5.3.3. Shear horizontal waves in plate


5.3.4. Axisymmetric waves in pipe


5.3.5. Flexural waves in pipe


5.4. Mutual interaction in plate


5.4.1. Basic principles


5.4.2. Collinear waves


5.4.3. Non-collinear waves


5.5. Actuation of primary waves and reception of secondary waves


5.5.1. Actuation of Lamb and L(0,n) waves


5.5.2. Actuation of SH and T(0,n) waves


5.5.3. Reception


5.5.4. Effects of diffraction


5.6. Signal processing


5.6.1. Fast Fourier transform


5.6.2. Phase inversion


5.7. Measurement considerations


5.7.1. Measurement nonlinearities


5.7.2. Material nonlinearity


5.7.3. Contact acoustic nonlinearity


5.7.4. Measuring progressive degradation


References






Chapter 6. Nonlinear Frequency-Mixing Photoacoustic Characterization of a Crack


6.1. Introduction in nonlinear photoacoustics


6.1.1. An overview of NDT methods combining laser optics with nonlinear acoustics


6.1.2. Generation of the thermo-elastic stresses and of acoustic waves by modulation of cw-laser radiation


6.1.3. Influence of stationary laser heating on a crack6.2. Nonlinear frequency-mixing photo-acoustic method for crack detection


6.2.1. Principle of the method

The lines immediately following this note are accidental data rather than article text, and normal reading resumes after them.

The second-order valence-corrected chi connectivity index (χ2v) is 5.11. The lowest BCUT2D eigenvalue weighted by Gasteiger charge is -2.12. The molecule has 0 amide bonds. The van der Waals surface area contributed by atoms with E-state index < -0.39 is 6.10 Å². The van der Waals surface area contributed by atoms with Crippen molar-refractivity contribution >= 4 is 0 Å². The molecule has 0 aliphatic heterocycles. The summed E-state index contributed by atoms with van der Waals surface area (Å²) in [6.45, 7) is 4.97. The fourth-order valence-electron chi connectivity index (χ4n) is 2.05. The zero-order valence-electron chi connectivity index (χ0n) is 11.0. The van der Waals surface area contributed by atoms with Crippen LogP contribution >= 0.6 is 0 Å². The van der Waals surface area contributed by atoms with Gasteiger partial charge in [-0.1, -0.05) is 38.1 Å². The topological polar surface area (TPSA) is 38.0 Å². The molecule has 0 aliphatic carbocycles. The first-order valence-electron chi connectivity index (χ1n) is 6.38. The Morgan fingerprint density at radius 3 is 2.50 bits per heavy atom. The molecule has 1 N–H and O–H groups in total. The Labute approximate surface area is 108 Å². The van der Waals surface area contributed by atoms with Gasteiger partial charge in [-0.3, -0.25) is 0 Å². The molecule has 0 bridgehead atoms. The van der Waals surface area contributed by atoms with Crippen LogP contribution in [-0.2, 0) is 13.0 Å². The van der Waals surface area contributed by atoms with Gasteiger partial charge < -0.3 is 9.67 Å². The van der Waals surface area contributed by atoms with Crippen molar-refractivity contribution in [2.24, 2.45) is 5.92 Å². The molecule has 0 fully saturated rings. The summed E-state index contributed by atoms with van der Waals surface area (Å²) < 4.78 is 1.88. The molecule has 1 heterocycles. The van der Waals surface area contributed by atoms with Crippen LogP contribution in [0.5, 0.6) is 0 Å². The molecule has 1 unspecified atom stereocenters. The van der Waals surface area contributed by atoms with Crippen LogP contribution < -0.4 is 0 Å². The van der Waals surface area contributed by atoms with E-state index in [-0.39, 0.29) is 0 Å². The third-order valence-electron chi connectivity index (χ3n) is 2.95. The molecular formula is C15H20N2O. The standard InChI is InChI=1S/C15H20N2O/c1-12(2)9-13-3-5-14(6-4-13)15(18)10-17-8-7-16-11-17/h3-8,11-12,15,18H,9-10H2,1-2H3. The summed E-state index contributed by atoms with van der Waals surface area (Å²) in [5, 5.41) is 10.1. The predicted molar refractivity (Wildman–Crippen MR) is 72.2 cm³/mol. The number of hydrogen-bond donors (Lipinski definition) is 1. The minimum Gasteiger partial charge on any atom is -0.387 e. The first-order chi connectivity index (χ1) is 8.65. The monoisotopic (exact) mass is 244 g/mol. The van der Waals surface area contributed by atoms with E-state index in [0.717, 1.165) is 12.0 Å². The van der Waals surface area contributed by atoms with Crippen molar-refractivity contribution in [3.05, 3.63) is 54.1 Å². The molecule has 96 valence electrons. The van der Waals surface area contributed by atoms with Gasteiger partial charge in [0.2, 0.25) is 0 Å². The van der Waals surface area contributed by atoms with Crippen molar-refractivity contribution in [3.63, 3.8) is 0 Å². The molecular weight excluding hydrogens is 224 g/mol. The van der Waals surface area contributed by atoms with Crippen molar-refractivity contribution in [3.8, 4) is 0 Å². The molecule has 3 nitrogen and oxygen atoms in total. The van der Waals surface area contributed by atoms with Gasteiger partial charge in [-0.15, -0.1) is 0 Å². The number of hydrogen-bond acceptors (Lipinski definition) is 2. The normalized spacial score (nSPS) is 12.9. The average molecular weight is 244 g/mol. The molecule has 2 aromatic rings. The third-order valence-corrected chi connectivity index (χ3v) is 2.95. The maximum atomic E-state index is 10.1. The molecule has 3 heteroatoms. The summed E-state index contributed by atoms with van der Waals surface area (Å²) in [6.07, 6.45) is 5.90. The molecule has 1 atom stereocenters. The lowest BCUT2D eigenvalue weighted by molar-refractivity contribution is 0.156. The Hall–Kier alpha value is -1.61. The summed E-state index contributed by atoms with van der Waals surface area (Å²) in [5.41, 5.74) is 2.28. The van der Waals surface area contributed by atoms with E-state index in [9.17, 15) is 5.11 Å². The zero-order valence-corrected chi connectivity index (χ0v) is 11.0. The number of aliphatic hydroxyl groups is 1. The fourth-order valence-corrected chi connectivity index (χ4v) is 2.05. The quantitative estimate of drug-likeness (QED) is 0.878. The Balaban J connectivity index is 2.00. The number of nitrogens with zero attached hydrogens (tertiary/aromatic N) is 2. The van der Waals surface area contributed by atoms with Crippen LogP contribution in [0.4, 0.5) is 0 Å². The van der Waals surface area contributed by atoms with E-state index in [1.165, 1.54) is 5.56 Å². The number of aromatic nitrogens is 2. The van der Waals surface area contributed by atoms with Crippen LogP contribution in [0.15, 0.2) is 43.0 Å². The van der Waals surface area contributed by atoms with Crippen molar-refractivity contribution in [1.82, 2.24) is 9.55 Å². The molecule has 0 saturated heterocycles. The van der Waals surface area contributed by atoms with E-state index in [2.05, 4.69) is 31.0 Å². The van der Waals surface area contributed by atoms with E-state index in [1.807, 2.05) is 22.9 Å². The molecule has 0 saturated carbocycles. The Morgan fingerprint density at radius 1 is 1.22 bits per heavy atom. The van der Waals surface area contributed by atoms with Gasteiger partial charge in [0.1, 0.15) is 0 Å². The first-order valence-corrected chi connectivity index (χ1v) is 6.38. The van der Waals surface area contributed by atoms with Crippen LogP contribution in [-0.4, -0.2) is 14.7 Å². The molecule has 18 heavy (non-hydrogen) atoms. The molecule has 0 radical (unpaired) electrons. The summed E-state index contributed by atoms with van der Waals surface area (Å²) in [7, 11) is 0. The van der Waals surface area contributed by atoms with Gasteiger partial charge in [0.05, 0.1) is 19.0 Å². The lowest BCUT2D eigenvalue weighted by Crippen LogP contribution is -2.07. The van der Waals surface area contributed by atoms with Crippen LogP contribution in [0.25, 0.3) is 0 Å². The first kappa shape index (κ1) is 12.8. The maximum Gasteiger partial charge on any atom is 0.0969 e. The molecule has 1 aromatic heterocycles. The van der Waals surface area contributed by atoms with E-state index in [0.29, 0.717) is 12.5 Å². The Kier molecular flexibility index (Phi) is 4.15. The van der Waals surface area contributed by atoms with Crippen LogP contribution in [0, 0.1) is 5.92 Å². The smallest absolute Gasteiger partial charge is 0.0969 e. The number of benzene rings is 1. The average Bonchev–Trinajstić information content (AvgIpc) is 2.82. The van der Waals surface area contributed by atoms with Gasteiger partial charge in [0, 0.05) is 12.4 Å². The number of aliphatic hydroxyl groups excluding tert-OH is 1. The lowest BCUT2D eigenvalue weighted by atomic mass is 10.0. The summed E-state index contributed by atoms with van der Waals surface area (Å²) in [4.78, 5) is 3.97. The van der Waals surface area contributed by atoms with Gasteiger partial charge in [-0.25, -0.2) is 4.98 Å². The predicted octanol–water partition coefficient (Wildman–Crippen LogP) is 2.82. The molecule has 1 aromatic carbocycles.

6.2.2. One dimensional imaging of a crack


6.2.3. Two-dimensional imaging of a crack


6.2.4. Role of classical and nonclassical nonlinearities




6.3. Breathing and spatial resolution evolution with experimental parameters


6.3.1. Influence of the probe power


6.3.2. Influence of the pump power


6.3.3. Influence of the local crack parameters


6.4. Towards quantitative evaluation of local crack parameters


6.4.1. Experimental observations


6.4.2. Theoretical model


6.4.3. Extraction of crack parameters


References

Om forfatteren

Kyung-Young Jhang received his PhD from Tokyo Institute of Technology, Japan in 1991. He is currently a Professor and the Chair of Mechanical Engineering at Hanyang University. His research focuses on the area of linear & nonlinear ultrasonics for NDT&E, laser ultrasonics and laser-material intraction, ultrasonic and optical measurements and signal & image processing. He was Vice-president of Korean Society for NDT and Editor-in-Chief of Journal of the Korean Society for NDT (2012-2017).